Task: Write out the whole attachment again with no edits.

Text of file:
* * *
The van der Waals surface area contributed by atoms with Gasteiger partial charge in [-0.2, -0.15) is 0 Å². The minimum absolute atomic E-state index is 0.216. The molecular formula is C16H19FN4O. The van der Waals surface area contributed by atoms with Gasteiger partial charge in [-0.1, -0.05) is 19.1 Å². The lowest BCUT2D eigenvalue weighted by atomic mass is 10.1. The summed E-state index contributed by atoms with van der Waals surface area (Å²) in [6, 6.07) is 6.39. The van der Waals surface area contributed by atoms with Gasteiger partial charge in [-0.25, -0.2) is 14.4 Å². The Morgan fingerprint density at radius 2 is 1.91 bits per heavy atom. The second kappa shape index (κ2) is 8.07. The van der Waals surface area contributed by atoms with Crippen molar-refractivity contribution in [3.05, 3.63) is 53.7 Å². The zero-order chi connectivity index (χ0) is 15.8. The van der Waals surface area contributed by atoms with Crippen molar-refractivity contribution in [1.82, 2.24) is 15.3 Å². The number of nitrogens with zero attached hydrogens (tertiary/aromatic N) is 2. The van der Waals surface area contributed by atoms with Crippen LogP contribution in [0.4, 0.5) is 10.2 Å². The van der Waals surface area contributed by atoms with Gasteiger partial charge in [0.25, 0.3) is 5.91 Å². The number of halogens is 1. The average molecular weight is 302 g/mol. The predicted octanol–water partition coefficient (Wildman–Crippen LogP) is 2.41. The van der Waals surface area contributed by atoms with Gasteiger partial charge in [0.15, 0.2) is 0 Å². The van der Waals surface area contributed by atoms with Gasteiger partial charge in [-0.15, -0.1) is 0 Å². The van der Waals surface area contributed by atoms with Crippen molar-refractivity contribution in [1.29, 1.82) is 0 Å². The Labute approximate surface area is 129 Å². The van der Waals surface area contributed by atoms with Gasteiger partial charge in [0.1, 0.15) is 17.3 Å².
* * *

The van der Waals surface area contributed by atoms with Gasteiger partial charge in [-0.2, -0.15) is 0 Å². The minimum absolute atomic E-state index is 0.216. The molecular formula is C16H19FN4O. The van der Waals surface area contributed by atoms with Gasteiger partial charge in [-0.1, -0.05) is 19.1 Å². The lowest BCUT2D eigenvalue weighted by atomic mass is 10.1. The summed E-state index contributed by atoms with van der Waals surface area (Å²) in [6, 6.07) is 6.39. The van der Waals surface area contributed by atoms with Gasteiger partial charge in [-0.25, -0.2) is 14.4 Å². The Morgan fingerprint density at radius 2 is 1.91 bits per heavy atom. The second kappa shape index (κ2) is 8.07. The van der Waals surface area contributed by atoms with Crippen molar-refractivity contribution in [3.05, 3.63) is 53.7 Å². The zero-order chi connectivity index (χ0) is 15.8. The van der Waals surface area contributed by atoms with Crippen molar-refractivity contribution in [1.82, 2.24) is 15.3 Å². The number of nitrogens with zero attached hydrogens (tertiary/aromatic N) is 2. The van der Waals surface area contributed by atoms with Crippen LogP contribution in [0.4, 0.5) is 10.2 Å². The van der Waals surface area contributed by atoms with Gasteiger partial charge in [0.25, 0.3) is 5.91 Å². The number of halogens is 1. The average molecular weight is 302 g/mol. The predicted octanol–water partition coefficient (Wildman–Crippen LogP) is 2.41. The van der Waals surface area contributed by atoms with Gasteiger partial charge in [0.15, 0.2) is 0 Å². The van der Waals surface area contributed by atoms with Gasteiger partial charge in [-0.15, -0.1) is 0 Å². The van der Waals surface area contributed by atoms with Crippen molar-refractivity contribution in [1.29, 1.82) is 0 Å². The Labute approximate surface area is 129 Å². The van der Waals surface area contributed by atoms with Gasteiger partial charge in [0.1, 0.15) is 17.3 Å².